More data, faster, can help with smarter predictions
Another factor in the rise of AI and ML is that today’s businesses have a lot more data available for planning. Advances in sensor, storage, and networking technologies make data cheaper and more abundant every year. Now an organization can install millions of sensors across all its operations, providing real-time changes in supplies, demand, workforce, global indicators, and much more.
For example, in 2020 the most important planning indicator for many businesses was the level of COVID-19 infections and counter-measures – data which no one foresaw as important just a few months before. AI-based forecasting can deal with vast amounts of data, and generate knowledge and insights for planning that are dynamic, agile and accurate.
Instead of plodding away trying to make a plan that foresees everything (or doesn’t), you could choose the most desirable result from an array of scenarios prepared for you, using criteria that you select. But it’s more than that—you won’t spend your time compiling and verifying data and trying to keep up with what’s happening. You and your team can get back to the work you really want to do. The status of the business is constantly updated and accurate, and that information is available on your nearest screen.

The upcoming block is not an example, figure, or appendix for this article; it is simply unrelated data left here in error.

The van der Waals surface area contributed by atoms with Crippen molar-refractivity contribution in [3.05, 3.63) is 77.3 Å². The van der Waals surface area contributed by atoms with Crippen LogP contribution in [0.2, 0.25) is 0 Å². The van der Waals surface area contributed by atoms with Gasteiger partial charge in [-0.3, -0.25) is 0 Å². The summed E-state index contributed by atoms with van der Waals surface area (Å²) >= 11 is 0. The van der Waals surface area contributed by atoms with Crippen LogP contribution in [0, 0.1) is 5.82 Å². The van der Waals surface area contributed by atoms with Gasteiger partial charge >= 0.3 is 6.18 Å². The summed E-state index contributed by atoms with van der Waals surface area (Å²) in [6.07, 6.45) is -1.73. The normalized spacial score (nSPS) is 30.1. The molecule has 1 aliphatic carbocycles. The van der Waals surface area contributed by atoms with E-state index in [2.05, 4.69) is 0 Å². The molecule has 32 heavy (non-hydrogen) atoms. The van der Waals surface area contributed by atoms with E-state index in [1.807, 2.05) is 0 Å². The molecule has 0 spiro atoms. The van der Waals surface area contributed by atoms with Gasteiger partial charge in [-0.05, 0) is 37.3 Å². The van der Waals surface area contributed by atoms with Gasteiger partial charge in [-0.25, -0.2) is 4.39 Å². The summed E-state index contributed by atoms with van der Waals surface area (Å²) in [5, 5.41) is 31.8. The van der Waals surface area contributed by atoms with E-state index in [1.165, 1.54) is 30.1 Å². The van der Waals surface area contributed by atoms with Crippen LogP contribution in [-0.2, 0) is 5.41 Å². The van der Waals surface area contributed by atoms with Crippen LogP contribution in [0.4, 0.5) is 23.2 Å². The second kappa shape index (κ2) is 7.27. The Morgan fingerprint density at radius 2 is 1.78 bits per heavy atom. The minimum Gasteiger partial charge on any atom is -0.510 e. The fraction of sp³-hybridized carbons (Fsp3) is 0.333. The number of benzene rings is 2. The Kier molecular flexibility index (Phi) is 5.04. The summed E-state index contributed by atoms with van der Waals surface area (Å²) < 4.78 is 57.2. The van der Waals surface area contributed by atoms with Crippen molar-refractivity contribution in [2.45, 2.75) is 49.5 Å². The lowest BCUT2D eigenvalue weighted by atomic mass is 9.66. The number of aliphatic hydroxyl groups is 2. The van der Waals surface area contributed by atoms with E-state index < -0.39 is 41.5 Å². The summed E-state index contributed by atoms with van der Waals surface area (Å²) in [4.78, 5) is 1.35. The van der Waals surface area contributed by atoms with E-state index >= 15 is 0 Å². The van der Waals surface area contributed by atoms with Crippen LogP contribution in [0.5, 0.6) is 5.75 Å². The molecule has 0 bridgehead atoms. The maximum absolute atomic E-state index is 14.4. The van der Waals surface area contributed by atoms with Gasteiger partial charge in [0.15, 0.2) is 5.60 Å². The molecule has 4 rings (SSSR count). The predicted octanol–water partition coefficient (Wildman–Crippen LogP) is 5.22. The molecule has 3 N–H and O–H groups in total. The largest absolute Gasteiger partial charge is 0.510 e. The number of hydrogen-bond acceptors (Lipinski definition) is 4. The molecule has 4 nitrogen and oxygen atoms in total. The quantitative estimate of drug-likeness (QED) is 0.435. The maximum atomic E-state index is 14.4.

When it comes to making the most of your data, there’s a lot to wrap your head around. Before you launch any new technology, whether you’re developing a time machine, a space program, or a better planning tool, you need to do some adequate preparation and study. You’ve just taken the first small step to a high return on your technology investment.
To explore more about AI, and in particular, Anaplan’s breakthroughs in marrying machine learning and planning—and whether your business is ready to benefit, learn more about PlanIQ™, our new predictive intelligence platform.
Or check out some of the discussions from our CPX 2020 conference: